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Despite the onslaught, the Episcopal Conference of Nicaragua (CEN) has been timid in responding. August 20 was the only time that the Catholic collegiate body expressed its rapprochement and “deep pain” for the situation of Monsignor Álvarez. A month later, Pope Francis confirmed that there was a dialogue with Nicaragua, but until now the regime has blown up all the bridges built by the international community, from the Vatican, through the Government of Gustavo Petro, the European Union and the United States itself. .

“There was not the support that was expected from the bishops, none was belligerent and solid with Monsignor Álvarez,” claims a parishioner from Matagalpa who was interviewed in Nicaragua by the Divergent media outlet.

He called them “killer couple”

After the arrest of Enrique Martínez Gamboa, a video of the religious, recorded on May 30, 2018, a disastrous day for Nicaragua, circulated on social networks: police and paramilitaries massacred the march called Mother of All Marches, leaving eight dead in Managua and 11 in the departments. On that occasion, the priest called Ortega and Murillo a “murderous couple”.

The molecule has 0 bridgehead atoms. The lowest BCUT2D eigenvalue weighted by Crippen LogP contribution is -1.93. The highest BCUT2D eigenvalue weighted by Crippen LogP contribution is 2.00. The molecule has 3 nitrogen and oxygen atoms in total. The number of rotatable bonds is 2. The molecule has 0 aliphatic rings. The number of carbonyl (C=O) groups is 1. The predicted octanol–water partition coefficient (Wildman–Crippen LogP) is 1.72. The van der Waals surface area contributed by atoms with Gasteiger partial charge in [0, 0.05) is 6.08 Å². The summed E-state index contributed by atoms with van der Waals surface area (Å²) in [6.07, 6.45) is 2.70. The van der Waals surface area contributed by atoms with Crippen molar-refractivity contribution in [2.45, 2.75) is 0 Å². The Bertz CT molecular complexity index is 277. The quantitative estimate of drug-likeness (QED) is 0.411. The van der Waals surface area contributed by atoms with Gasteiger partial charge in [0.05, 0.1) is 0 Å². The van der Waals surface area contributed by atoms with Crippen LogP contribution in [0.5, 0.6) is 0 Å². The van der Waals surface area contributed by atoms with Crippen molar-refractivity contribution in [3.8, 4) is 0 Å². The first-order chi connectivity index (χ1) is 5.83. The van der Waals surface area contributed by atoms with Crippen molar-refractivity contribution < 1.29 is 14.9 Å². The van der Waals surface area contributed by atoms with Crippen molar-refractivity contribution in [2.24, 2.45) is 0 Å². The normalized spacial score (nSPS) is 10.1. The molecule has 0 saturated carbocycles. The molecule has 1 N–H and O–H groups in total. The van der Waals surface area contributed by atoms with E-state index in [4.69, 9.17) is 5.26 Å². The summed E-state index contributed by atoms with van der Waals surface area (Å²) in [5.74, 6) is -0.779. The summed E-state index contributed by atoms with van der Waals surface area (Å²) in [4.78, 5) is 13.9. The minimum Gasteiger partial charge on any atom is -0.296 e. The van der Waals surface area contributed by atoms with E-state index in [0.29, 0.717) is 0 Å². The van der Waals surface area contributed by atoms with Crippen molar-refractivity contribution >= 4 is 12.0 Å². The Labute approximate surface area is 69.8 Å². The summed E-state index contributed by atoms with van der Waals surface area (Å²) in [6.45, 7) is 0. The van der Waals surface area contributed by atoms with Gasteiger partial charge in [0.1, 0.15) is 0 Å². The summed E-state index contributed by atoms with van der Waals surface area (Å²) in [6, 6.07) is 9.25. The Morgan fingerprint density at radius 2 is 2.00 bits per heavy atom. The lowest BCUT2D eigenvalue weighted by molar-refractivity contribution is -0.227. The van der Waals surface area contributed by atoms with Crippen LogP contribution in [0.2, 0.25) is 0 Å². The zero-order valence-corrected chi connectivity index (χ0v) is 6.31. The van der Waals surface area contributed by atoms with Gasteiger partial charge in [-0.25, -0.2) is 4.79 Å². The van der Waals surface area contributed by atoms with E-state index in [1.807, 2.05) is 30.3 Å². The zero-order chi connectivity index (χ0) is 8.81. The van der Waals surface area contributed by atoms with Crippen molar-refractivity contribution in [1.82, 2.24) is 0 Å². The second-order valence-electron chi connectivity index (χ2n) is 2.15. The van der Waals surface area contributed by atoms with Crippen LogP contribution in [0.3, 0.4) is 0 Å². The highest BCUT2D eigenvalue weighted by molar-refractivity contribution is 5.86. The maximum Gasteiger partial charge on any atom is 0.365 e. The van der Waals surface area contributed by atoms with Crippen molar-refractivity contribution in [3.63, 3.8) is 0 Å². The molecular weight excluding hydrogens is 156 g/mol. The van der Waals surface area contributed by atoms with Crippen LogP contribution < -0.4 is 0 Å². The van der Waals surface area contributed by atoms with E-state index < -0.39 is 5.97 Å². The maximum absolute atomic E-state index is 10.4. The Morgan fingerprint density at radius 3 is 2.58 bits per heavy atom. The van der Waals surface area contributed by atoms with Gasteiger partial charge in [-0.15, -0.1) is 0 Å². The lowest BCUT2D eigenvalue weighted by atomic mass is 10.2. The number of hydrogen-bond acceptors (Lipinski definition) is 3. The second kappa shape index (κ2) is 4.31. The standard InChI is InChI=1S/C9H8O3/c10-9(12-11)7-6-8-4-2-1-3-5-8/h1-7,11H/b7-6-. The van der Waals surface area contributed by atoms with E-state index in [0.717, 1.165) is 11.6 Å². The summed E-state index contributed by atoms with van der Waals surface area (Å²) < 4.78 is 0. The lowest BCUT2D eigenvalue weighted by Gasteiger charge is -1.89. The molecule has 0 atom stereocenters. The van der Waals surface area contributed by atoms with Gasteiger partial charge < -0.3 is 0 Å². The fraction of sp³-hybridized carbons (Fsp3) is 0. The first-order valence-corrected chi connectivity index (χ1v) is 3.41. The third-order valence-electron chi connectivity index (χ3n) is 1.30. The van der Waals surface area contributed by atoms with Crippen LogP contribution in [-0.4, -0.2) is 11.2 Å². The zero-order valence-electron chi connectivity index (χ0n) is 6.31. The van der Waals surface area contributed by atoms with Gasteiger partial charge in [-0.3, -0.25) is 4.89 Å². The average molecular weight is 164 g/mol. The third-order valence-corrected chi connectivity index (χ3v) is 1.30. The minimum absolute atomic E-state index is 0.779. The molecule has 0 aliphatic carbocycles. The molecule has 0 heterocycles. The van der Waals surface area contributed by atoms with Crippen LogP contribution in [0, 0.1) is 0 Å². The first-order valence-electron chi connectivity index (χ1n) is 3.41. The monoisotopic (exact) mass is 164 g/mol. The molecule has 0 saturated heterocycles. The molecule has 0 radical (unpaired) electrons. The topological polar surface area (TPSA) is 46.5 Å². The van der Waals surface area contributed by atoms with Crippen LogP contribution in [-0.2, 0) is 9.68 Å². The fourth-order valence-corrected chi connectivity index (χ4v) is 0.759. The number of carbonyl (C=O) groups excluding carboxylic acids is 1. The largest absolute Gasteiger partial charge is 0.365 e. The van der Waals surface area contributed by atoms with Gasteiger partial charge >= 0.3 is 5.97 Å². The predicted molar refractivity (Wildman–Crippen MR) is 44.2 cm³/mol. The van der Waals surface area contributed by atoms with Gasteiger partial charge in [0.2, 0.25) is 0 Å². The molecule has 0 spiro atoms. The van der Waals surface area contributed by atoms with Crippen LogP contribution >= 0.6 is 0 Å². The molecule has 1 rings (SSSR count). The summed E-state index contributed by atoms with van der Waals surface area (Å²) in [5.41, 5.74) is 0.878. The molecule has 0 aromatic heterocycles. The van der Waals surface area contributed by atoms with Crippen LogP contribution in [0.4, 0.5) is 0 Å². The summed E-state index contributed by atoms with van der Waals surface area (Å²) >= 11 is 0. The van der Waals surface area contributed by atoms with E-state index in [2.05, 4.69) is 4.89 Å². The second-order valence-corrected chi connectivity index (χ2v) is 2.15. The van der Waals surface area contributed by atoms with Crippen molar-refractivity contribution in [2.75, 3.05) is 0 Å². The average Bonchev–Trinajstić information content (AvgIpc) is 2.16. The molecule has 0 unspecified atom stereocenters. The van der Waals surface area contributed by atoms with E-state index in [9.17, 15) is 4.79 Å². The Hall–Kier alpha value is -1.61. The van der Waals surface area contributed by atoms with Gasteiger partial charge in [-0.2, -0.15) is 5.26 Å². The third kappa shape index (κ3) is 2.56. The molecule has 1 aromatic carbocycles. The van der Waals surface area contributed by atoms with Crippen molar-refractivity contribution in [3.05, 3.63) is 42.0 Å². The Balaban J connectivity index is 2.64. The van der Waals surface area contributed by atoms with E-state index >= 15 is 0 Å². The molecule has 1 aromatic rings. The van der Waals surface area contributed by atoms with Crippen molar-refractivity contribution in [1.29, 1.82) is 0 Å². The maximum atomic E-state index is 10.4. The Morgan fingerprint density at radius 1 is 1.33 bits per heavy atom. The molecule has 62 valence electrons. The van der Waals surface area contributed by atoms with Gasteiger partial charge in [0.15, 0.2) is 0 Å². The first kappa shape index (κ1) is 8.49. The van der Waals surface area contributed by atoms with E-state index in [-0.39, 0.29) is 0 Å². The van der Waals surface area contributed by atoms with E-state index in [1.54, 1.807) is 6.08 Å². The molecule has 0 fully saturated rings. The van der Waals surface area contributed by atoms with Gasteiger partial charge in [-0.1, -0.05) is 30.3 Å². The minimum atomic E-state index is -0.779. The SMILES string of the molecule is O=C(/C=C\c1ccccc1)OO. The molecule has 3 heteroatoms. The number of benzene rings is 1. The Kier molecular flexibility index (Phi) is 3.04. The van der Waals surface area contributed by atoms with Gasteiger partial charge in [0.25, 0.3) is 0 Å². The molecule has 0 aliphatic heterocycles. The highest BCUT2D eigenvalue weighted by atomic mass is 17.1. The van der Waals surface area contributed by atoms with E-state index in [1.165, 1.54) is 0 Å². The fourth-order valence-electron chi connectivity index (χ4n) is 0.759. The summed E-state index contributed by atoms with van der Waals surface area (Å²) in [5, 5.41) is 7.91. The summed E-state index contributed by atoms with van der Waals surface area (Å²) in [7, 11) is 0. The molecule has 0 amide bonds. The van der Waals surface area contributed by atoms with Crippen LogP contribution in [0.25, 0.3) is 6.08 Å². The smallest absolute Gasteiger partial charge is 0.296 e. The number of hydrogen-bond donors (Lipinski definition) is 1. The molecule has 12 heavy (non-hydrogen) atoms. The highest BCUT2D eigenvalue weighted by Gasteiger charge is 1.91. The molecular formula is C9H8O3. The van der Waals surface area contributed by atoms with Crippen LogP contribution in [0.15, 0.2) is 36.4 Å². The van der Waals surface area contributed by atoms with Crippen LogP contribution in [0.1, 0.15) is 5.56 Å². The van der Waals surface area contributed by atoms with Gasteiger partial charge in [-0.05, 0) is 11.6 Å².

“Nicaraguans are the majority and we have a clean heart, not blood-stained hands like others. Don’t cower, don’t cower, don’t cower. Long live Nicaragua, long live the mothers of the fallen of 19 [de abril]Long live decent doctors and journalists. Out with the murderous couple, out with the miserable murderers,” the priest shouted to the crowd terrified by the lethal shots fired by government forces.